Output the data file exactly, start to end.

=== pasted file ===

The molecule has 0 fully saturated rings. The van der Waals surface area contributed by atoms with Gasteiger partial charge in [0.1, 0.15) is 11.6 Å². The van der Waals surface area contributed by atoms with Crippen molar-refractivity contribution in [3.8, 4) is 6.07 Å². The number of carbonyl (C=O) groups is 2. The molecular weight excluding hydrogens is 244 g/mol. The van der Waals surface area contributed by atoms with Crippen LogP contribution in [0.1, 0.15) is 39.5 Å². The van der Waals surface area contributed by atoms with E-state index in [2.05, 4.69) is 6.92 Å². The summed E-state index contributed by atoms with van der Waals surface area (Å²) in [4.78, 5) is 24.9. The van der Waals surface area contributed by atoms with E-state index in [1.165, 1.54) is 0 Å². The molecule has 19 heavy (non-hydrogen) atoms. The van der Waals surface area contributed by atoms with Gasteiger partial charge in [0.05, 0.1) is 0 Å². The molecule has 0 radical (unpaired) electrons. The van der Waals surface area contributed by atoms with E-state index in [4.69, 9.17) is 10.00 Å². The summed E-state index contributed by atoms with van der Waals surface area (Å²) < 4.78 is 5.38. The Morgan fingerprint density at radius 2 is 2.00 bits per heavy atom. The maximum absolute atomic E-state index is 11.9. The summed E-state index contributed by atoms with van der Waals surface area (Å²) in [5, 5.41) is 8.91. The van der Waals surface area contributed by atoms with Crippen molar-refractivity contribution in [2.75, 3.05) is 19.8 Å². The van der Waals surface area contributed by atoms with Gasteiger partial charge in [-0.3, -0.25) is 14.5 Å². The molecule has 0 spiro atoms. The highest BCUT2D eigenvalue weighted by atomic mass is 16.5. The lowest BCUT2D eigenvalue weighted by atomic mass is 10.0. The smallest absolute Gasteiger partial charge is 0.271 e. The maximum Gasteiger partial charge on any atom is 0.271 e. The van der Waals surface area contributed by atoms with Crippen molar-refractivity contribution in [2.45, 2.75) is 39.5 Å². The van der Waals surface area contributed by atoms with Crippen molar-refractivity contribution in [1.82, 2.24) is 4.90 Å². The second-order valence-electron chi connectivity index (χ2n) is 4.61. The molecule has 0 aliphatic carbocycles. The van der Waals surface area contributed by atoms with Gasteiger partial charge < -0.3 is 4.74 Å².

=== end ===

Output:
The molecule has 0 fully saturated rings. The van der Waals surface area contributed by atoms with Gasteiger partial charge in [0.1, 0.15) is 11.6 Å². The van der Waals surface area contributed by atoms with Crippen molar-refractivity contribution in [3.8, 4) is 6.07 Å². The number of carbonyl (C=O) groups is 2. The molecular weight excluding hydrogens is 244 g/mol. The van der Waals surface area contributed by atoms with Crippen LogP contribution in [0.1, 0.15) is 39.5 Å². The van der Waals surface area contributed by atoms with E-state index in [2.05, 4.69) is 6.92 Å². The summed E-state index contributed by atoms with van der Waals surface area (Å²) in [4.78, 5) is 24.9. The van der Waals surface area contributed by atoms with E-state index in [1.165, 1.54) is 0 Å². The molecule has 19 heavy (non-hydrogen) atoms. The van der Waals surface area contributed by atoms with Gasteiger partial charge in [0.05, 0.1) is 0 Å². The molecule has 0 radical (unpaired) electrons. The van der Waals surface area contributed by atoms with E-state index in [4.69, 9.17) is 10.00 Å². The summed E-state index contributed by atoms with van der Waals surface area (Å²) < 4.78 is 5.38. The Morgan fingerprint density at radius 2 is 2.00 bits per heavy atom. The maximum absolute atomic E-state index is 11.9. The summed E-state index contributed by atoms with van der Waals surface area (Å²) in [5, 5.41) is 8.91. The van der Waals surface area contributed by atoms with Crippen molar-refractivity contribution in [2.75, 3.05) is 19.8 Å². The van der Waals surface area contributed by atoms with Gasteiger partial charge in [-0.3, -0.25) is 14.5 Å². The molecule has 0 spiro atoms. The highest BCUT2D eigenvalue weighted by atomic mass is 16.5. The lowest BCUT2D eigenvalue weighted by atomic mass is 10.0. The smallest absolute Gasteiger partial charge is 0.271 e. The maximum Gasteiger partial charge on any atom is 0.271 e. The van der Waals surface area contributed by atoms with Crippen molar-refractivity contribution in [2.45, 2.75) is 39.5 Å². The van der Waals surface area contributed by atoms with Crippen molar-refractivity contribution in [1.82, 2.24) is 4.90 Å². The second-order valence-electron chi connectivity index (χ2n) is 4.61. The molecule has 0 aliphatic carbocycles. The van der Waals surface area contributed by atoms with Gasteiger partial charge < -0.3 is 4.74 Å².